Sarah K. Rich | Art History

The new Center for Virtual/Material Studies (a collaborative, University-wide research center headquartered in the department of Art History) will be initiating a multi-year focus on the materiality of historic textiles in the arts. We have chosen to begin with a deep dive into flax—the plant from which we make linen and one of the most important fibers in ancient weaving. We have questions about forensic approaches to study historic fibers and possibilities for future research in flax cultivation, processing, dyeing, and uses, among other things.  

There is increased understanding of how forward thinking material design strategies can enhance the performance of low income housing with respect to commonly referenced sustainability, resilience, and well-being metrics. What is less understood is how to “future proof” these buildings against “black swan” events such as COVID-19 and the impacts of compounding/intersecting disasters. This talk highlights how a global engagement network approach anchored in transdisciplinarity could help address these challenges.

Xing Wang | Nuclear Engineering

Atom probe tomography (APT) provides 3D compositional mapping with atomic resolution for most elements, from light hydrogen to heavy uranium isotopes.  In this talk, I will introduce the working principle of APT and how it has been applied to answer long-standing questions in structural materials.  By combing with advances in other microscopy techniques, such as the cryogenic focused-ion beam, APT brings new opportunities for addressing challenges in hydrogen storage, lithium battery, and even bio-organic materials.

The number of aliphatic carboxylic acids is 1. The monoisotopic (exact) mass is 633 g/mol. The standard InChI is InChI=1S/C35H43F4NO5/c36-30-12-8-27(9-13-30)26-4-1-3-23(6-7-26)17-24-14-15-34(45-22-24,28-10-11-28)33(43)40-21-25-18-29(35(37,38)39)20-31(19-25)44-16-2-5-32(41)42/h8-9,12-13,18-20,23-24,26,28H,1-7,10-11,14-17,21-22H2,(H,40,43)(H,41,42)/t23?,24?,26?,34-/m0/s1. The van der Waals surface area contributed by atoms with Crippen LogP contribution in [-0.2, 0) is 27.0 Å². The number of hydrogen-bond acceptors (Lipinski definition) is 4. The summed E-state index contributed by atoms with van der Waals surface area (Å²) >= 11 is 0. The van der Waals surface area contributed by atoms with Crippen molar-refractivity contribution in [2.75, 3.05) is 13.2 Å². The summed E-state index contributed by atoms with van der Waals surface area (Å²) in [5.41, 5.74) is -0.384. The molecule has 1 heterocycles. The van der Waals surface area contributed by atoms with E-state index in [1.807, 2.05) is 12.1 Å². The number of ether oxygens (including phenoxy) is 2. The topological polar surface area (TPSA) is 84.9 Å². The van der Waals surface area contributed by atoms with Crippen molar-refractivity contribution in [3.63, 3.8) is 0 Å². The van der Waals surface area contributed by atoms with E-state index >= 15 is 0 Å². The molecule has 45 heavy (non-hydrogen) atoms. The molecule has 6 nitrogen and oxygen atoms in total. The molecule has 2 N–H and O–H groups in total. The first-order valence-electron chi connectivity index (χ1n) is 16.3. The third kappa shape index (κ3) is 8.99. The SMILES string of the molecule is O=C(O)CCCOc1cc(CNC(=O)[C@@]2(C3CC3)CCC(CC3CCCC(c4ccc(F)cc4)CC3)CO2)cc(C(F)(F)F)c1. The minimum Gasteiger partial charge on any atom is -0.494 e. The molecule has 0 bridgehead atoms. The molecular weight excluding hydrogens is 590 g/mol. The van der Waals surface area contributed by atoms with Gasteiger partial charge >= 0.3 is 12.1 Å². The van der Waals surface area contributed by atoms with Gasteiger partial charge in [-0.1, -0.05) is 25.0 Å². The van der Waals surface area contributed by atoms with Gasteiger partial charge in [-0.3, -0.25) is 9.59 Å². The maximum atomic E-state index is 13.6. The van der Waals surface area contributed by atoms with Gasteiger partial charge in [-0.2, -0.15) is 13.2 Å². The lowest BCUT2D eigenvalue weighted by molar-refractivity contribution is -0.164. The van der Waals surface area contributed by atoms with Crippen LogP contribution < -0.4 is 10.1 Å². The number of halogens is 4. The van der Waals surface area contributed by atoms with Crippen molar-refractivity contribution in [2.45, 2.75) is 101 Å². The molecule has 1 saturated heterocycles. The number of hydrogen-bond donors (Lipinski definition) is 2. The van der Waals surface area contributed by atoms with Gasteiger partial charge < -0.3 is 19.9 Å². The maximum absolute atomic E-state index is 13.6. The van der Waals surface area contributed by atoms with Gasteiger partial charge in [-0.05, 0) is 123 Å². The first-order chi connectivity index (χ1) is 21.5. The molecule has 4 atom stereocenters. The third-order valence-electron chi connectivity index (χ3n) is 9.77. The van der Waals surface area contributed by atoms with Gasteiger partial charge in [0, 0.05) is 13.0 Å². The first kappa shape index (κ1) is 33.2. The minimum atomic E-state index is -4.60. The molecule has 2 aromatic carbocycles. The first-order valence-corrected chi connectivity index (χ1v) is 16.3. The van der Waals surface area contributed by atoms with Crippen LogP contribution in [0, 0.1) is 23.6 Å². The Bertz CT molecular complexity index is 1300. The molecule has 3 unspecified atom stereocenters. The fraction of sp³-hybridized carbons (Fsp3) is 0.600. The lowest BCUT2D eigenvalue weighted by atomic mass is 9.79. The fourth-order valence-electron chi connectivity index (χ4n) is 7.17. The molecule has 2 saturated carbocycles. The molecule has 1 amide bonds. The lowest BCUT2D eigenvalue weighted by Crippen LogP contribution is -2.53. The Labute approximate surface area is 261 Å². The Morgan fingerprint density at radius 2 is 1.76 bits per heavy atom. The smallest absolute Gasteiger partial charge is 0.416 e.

Quantum sensors are expected to enable new capabilities in many fields by offering enhanced performance, smaller size, weight and power, and novel modalities for sensing. I will provide a brief overview of the main areas where quantum sensing is expected to have a significant impact and describe some of the work currently under development at PSU.

Neela Yennawar | Huck Institutes of the life Sciences

The need for accurate biophysical description of macromolecules, multimerization, flexibility, dynamics and binding in their solution state has gained importance in various fields, including biology, chemistry, biophysics, biochemistry, structural biology, drug discovery, and antibody drugs. Multiple complimentary analyses need to be performed for success with high resolution structural methods such as X-ray crystallography and cryo-EM. Recent unique capabilities at the Huck X-ray crystallography and biological calorimetry facilities focus on a combination of tools for studying solution state structures: size-exclusion chromatography (SEC), multi-angle light scattering (MALS), dynamic light scattering (DLS), small-angle X-ray scattering (SAXS), analytical ultracentrifugation (AUC), isothermal calorimetry (ITC), differential scanning calorimetry (DSC) and circular dichroism spectroscopy (CD). 

Stephen Chmely | Agricultural & Biological Engineering

Plants developed a remarkable hierarchical woody structure some 400 million years ago that allows them to grow towards the sun, conduct moisture and nutrients, and resist attack from harmful organisms. My group takes inspiration from these structures to create new materials by 3D printing from plant-derived polymers. I will discuss our efforts to create and characterize new materials from renewable resources and I will speculate on how these new materials could be deployed to reverse anthropogenic climate change.